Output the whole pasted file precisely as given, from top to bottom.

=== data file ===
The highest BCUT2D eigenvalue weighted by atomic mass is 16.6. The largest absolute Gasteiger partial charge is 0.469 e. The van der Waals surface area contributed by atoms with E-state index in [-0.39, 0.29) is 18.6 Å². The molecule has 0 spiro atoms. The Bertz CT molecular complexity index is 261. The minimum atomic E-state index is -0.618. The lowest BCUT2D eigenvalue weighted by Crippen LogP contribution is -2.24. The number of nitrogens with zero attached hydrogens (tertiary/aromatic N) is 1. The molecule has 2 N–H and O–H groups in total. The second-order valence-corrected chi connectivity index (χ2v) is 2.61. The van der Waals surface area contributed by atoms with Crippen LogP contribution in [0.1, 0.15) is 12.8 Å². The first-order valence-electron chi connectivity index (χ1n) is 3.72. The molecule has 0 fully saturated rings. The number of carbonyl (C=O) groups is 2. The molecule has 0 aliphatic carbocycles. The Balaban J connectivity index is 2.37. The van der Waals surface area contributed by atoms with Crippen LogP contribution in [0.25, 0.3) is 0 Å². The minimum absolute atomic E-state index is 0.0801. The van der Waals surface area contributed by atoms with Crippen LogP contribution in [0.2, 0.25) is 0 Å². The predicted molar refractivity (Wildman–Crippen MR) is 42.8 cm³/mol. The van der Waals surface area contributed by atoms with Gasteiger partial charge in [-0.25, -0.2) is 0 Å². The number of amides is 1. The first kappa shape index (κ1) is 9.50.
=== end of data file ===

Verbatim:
The highest BCUT2D eigenvalue weighted by atomic mass is 16.6. The largest absolute Gasteiger partial charge is 0.469 e. The van der Waals surface area contributed by atoms with E-state index in [-0.39, 0.29) is 18.6 Å². The molecule has 0 spiro atoms. The Bertz CT molecular complexity index is 261. The minimum atomic E-state index is -0.618. The lowest BCUT2D eigenvalue weighted by Crippen LogP contribution is -2.24. The number of nitrogens with zero attached hydrogens (tertiary/aromatic N) is 1. The molecule has 2 N–H and O–H groups in total. The second-order valence-corrected chi connectivity index (χ2v) is 2.61. The van der Waals surface area contributed by atoms with Crippen LogP contribution in [0.1, 0.15) is 12.8 Å². The first-order valence-electron chi connectivity index (χ1n) is 3.72. The molecule has 0 fully saturated rings. The number of carbonyl (C=O) groups is 2. The molecule has 0 aliphatic carbocycles. The Balaban J connectivity index is 2.37. The van der Waals surface area contributed by atoms with Crippen LogP contribution in [0.25, 0.3) is 0 Å². The minimum absolute atomic E-state index is 0.0801. The van der Waals surface area contributed by atoms with Crippen LogP contribution in [0.2, 0.25) is 0 Å². The predicted molar refractivity (Wildman–Crippen MR) is 42.8 cm³/mol. The van der Waals surface area contributed by atoms with Gasteiger partial charge in [-0.25, -0.2) is 0 Å². The number of amides is 1. The first kappa shape index (κ1) is 9.50.